"But I can't let them destroy the epic encounter at the climax of the adventure by a lucky roll!"
Think about it. The example of Beedo's players causing Strahd's death wasn't the result of a lucky roll - it was the result of planning, thought and skill of the players. Making them fight some long battle is taking away from the very epicness of the situation! Beedo's players will be talking about how they killed Strahd for much longer than any of his other 'boss fights'. Because it was their plan, it was real, it mattered, and it stuck.
The real key to this is, it swings both ways.
"But if they don't have this encounter - they won't experience my precious plot."
"They have to have this encounter or the game just won't work."
Is this because you're not creative enough to work it in around what the players choose to do? Or is it because you don't respect them enough to ask them what they might want to get out of the game? Or is it because you're not bright enough to pick up on what they want to do? The thing is, if you have a key encounter, and you give it to them, and they refuse it - forcing them to have it doesn't improve the situation. Also, if you're giving them half a dozen options - are you telling me there isn't a way to tie many of them into your precious plot one way or another?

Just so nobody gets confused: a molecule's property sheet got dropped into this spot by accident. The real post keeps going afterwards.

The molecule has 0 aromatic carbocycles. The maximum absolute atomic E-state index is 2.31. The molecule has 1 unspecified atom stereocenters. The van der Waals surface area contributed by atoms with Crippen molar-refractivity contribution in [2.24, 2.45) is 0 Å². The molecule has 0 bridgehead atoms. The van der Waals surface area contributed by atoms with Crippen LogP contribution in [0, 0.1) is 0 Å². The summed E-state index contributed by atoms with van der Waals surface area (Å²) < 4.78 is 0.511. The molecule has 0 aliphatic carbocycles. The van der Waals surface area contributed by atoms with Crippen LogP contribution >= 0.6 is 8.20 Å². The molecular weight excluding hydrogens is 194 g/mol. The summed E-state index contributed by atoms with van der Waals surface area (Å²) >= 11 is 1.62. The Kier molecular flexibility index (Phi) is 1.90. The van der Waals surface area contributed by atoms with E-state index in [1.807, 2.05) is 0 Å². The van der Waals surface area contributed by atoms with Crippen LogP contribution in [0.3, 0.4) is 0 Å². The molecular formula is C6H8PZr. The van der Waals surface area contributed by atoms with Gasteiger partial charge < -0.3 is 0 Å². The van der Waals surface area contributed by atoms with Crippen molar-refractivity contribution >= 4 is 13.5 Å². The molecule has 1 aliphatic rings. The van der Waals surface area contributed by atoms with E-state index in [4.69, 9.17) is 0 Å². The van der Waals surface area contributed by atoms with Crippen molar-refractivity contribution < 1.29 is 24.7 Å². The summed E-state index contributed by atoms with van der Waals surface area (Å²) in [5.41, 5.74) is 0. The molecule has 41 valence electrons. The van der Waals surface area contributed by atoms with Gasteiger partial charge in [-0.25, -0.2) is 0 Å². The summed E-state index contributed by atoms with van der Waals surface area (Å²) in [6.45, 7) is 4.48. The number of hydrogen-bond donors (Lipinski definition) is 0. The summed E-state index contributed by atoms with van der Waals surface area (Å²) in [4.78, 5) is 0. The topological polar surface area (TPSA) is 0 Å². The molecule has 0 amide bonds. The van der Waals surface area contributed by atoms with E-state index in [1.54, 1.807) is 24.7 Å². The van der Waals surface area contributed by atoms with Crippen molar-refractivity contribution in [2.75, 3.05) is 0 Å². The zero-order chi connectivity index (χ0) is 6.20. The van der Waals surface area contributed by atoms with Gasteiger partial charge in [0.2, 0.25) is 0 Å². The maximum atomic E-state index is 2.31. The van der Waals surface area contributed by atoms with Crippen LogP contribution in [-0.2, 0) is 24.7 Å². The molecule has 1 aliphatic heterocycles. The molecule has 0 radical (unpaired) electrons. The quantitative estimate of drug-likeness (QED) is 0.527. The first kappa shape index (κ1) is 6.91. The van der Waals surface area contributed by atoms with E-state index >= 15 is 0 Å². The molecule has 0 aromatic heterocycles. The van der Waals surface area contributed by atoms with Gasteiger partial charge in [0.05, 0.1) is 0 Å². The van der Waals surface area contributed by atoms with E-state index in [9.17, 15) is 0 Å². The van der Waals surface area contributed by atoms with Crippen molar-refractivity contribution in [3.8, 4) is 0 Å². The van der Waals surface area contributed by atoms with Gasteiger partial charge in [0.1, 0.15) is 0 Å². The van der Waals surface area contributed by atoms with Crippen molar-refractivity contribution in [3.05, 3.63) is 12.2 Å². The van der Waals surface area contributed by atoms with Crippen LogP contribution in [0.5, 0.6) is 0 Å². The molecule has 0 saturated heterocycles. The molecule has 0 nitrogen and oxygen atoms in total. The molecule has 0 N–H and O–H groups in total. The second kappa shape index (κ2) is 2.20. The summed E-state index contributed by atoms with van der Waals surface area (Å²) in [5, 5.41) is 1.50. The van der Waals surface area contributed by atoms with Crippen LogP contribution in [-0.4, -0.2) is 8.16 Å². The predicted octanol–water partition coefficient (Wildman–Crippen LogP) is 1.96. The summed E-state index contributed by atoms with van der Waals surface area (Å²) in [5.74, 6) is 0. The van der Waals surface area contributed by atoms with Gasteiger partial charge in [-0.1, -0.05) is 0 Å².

"There's no right way to run a game. My players have control over the world and we do improv storytelling, and everything is tied into their story!"
Yes, believe it or not, I've run games like that before - where players know their plot arc, and have script immunity, and it's about drama and acting. That is not D&D. It's not structured that way - it's a game, and one with fairly clear expectations and rules. You can certainly change up and add to D&D - it's designed that way. But this is a blog about the game of old-school D&D, the type where you don't name your fighter till level 3, and it's structured around exploring dungeons and clearing hexes. I'm glad you are having fun, but be clear about your house rules being house rules - if you say that characters can just say anything and have it be true in improv style, I promise you won't find the rule about characters making up story elements as a part of play in any of the rulebooks.
Also: Don't be surprised if you call it D&D and when I see it isn't I get up and walk away from your table.
"Newer games give you lots of agency, because there are lots of rules. And you don't just use those rules to make your character, in the game you have lots of different options during combat, meaning your making lots of decisions and choices, and those choices matching your intent! That's player agency also"